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Airlines Begin Weighing Passengers Prior to Boarding



Airlines Now Weighing Passengers Prior to Boarding

As the number of fat passengers increases, airlines are temporarily forcing their customers to be weighed before boarding, the data from which is used in the computation of take-off weight to assure aircraft safety.

According to a new study conducted by RMIT University in Australia, obesity is becoming an issue in many countries and is likely to worsen. As a result, numerous airlines are now adjusting the average weights of male and female passengers on a regular basis in order to calculate the take-off weight more correctly.

This average weight modification is required for wide-body aircraft that can carry up to 300 people. For example, if the average weight of a passenger is inaccurate by one kilogram, an aircraft carrying 300 passengers may be carrying 300kg more than expected, and the take-off weight will be erroneous.

The average weight of male and female aviation passengers has been adjusted to 88.4kgs and 70.3kgs, respectively, from 81kgs and 69kgs in 2017, according to the US Federal Aviation Administration.

Air New Zealand had weighed over 10,000 passengers since June of this year, when Bangkok Airways opted to temporarily implement passenger weight measures before boarding. Finnair and Hawaiian Airlines have previously used the same measure. The measure is primarily transitory and voluntary, and it is dependent on passengers’ willingness to be weighed.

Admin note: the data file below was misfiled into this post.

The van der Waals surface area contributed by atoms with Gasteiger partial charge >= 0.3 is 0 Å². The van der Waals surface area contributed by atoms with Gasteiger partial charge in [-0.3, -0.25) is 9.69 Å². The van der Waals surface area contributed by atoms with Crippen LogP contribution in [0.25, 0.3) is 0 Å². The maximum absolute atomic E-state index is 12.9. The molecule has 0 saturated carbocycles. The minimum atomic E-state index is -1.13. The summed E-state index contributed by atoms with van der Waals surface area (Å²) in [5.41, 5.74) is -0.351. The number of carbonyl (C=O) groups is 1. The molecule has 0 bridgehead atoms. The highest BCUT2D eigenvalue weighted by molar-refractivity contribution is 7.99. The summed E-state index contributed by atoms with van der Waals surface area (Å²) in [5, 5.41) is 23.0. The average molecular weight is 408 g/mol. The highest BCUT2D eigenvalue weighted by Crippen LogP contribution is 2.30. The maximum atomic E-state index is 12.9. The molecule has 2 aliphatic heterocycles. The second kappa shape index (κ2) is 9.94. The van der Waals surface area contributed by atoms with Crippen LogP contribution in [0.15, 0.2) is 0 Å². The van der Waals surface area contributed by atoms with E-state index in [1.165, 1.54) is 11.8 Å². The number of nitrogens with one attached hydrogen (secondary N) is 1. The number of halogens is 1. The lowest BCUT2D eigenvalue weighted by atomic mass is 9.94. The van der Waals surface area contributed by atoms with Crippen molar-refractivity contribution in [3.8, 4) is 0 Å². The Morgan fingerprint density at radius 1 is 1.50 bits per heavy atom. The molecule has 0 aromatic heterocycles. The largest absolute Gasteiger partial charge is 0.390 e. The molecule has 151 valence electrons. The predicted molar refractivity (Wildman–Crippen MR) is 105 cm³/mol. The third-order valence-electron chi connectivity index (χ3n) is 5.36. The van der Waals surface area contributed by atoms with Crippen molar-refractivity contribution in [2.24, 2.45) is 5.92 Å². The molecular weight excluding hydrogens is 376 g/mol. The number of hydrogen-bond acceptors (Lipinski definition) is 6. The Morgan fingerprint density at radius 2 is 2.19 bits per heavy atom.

Bangkok Airways, for example, requests assistance from passengers by weighing them prior to boarding.

Fat Airline Passengers

Fate passengers create a tonne of problems for airlines

Airlines face additional obstacles as the population grows larger, from seat sizes to weighing passengers before boarding.

Making calculations is essential when flying, but there is one that does not add up. Seats are becoming narrower as passengers become heavier, creating something of a flashpoint at 35,000 feet.

The average British man weighed 79kg in 1993, and the average British woman weighed 67kg. According to the NHS, by 2021, these averages had climbed to (85kg and 72kg.

This equates to nearly 2,200lb of weight on a flight with 189 seats, allowing for a couple of dozen youngsters on board and some empty seats. Passengers are literally a tonne heavier than they were 30 years ago. This has given airlines operating problems in more ways than one.

The average Boeing 737-800 has a maximum takeoff weight of roughly 160,000lb (80 tonnes), according to the US National Air and Space Museum.

After accounting for the weight of the jet itself (about 82,000lb; 41 tonnes) and the fuel (36,000lb; 18 tonnes), this leaves only 42,000lb or 21 tonnes for cargo, baggage, and passengers.

As passengers become fatter, airlines are looking for methods to save money elsewhere. Virgin Atlantic, for example, has changed its high class glasses to thinner glassware and altered its dinner trays to hold less dining carts.

They claim that losing one pound (0.45kg) of weight from a jet saved them 11,600 gallons (53,000 liters) of fuel each year, amounting to tens of thousands of dollars. To conserve weight, several airlines have eliminated in-flight magazines and bulky seat-back screens.

However, in their efforts to lower overall weight, airlines appear to have overlooked good adjustments that would make flying more comfortable for customers. In fact, the inverse is true.

The Telegraph reports, each airline has its own restrictions, but on average, plane seats are reducing in terms of both breadth and legroom as airlines try to pack as many seats as possible into their planes.